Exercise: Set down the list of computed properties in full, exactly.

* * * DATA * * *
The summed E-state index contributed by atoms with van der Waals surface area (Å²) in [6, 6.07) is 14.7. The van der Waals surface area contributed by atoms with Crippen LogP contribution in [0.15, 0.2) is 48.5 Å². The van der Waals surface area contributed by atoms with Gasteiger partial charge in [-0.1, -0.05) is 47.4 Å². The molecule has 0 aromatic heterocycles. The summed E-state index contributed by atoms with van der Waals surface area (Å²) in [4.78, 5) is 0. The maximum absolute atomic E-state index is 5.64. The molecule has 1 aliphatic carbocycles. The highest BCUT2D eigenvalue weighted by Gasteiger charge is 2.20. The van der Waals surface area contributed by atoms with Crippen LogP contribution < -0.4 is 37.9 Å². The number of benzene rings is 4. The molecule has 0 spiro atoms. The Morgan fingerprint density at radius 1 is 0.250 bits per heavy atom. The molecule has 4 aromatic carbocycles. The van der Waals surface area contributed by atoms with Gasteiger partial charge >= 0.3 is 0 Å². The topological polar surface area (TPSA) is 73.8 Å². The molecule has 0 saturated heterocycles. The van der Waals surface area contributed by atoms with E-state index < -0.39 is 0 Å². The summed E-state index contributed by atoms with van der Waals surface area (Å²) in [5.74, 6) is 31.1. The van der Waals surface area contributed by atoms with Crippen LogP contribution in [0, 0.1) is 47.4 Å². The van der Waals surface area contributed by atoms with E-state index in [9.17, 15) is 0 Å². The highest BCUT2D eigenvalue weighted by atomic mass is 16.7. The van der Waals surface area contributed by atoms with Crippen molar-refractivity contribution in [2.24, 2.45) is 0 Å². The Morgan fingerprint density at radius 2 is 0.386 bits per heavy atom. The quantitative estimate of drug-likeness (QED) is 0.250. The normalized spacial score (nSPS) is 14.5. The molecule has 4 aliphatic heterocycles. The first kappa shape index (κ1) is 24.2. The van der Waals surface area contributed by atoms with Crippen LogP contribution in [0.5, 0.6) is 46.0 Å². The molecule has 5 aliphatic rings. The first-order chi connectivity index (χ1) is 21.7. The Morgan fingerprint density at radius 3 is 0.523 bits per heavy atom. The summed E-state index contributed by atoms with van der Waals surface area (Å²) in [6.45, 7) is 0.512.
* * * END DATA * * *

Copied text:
The summed E-state index contributed by atoms with van der Waals surface area (Å²) in [6, 6.07) is 14.7. The van der Waals surface area contributed by atoms with Crippen LogP contribution in [0.15, 0.2) is 48.5 Å². The van der Waals surface area contributed by atoms with Gasteiger partial charge in [-0.1, -0.05) is 47.4 Å². The molecule has 0 aromatic heterocycles. The summed E-state index contributed by atoms with van der Waals surface area (Å²) in [4.78, 5) is 0. The maximum absolute atomic E-state index is 5.64. The molecule has 1 aliphatic carbocycles. The highest BCUT2D eigenvalue weighted by Gasteiger charge is 2.20. The van der Waals surface area contributed by atoms with Crippen LogP contribution < -0.4 is 37.9 Å². The number of benzene rings is 4. The molecule has 0 spiro atoms. The Morgan fingerprint density at radius 1 is 0.250 bits per heavy atom. The molecule has 4 aromatic carbocycles. The van der Waals surface area contributed by atoms with Gasteiger partial charge >= 0.3 is 0 Å². The topological polar surface area (TPSA) is 73.8 Å². The molecule has 0 saturated heterocycles. The van der Waals surface area contributed by atoms with E-state index < -0.39 is 0 Å². The summed E-state index contributed by atoms with van der Waals surface area (Å²) in [5.74, 6) is 31.1. The van der Waals surface area contributed by atoms with Crippen LogP contribution in [0, 0.1) is 47.4 Å². The van der Waals surface area contributed by atoms with E-state index in [9.17, 15) is 0 Å². The highest BCUT2D eigenvalue weighted by atomic mass is 16.7. The van der Waals surface area contributed by atoms with Crippen molar-refractivity contribution in [2.24, 2.45) is 0 Å². The Morgan fingerprint density at radius 2 is 0.386 bits per heavy atom. The quantitative estimate of drug-likeness (QED) is 0.250. The normalized spacial score (nSPS) is 14.5. The molecule has 4 aliphatic heterocycles. The first kappa shape index (κ1) is 24.2. The van der Waals surface area contributed by atoms with Crippen LogP contribution in [0.5, 0.6) is 46.0 Å². The molecule has 5 aliphatic rings. The first-order chi connectivity index (χ1) is 21.7. The Morgan fingerprint density at radius 3 is 0.523 bits per heavy atom. The summed E-state index contributed by atoms with van der Waals surface area (Å²) in [6.45, 7) is 0.512.